You interviewed Paul Auster in Edinburgh. He is my favourite author, and I have read every one of his books bar his latest. Are you a personal fan of his, and how on earth did you manage to bag the “gig” of interviewing him?

I’m not really a fan of anyone. I am a fan of great books, not people. I’ve known too many great artists. I love great books; in my life, great books have done me far more good than people. Sounds harsh, but I’m too old to mince words. (That’s except for my daughter, Frances, who has done me more good than all the books I’ve loved added up.)

I think The Invention of Solitude, Moon Palace, The NY Trilogy and The Music of Chance are works of literary genius, up there with the House of the Seven Gables and Bartleby the Scrivener (Auster loves Hawthorne and Melville, as do I).

When I spoke to him, much mention was made of Beckett, but I had only read Waiting for Godot—which was a little embarrassing. I read a bit of Molloy in a bookshop and was immediately struck by how strong an influence Beckett had been on Auster. I didn’t buy it, but I should have. I’ll get it online. It looked great.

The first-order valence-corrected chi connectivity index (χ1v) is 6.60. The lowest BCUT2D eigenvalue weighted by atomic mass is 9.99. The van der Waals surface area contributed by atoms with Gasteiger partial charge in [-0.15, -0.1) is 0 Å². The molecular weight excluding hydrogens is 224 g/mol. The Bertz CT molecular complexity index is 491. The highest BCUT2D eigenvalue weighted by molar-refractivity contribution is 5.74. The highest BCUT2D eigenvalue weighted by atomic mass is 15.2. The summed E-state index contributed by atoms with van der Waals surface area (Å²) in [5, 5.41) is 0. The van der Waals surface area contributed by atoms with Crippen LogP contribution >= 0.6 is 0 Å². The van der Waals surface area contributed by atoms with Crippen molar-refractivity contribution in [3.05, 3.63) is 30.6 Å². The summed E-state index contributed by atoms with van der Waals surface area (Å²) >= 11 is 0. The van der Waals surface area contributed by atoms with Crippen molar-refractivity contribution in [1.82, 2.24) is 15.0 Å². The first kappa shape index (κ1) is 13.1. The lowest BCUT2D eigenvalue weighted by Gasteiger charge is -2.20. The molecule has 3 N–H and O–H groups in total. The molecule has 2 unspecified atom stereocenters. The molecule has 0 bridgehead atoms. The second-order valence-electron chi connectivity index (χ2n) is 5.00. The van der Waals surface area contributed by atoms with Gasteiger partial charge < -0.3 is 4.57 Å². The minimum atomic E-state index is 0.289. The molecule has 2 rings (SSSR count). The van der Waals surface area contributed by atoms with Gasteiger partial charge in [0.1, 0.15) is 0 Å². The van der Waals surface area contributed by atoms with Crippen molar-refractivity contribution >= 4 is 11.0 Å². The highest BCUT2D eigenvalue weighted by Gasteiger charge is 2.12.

I got the “gig” because Nick Barley saw me do a reading from Miss Thing in 2010, and I guess he thought I fielded the Q&A well. I had never interviewed an author before, and was super-nervous, but didn’t want to say “no”, even though I was really scared. I actually said to Nick, “I won’t let you down, Sir!” It went well though. Phew.


Like Paul, you have a kinship with New York, both of you have lived and set your stories there. What would you say are the best and worst things about living in such a huge city of NYC’s calibre?

Place is hugely important in my writing, and in my life. NYC is, as you imply, incomparable. Even now, stuffed with rich bankers, its spirit still breathes under the asphalt. And that is not nostalgia or romanticism. NYC has an intense and messed-up history in terms of humans, and it’s ongoing. Horrible things happened when the Europeans arrived, and the guilt and bad blood still seethes out of the river and the leaves. I always felt like it was a stolen place.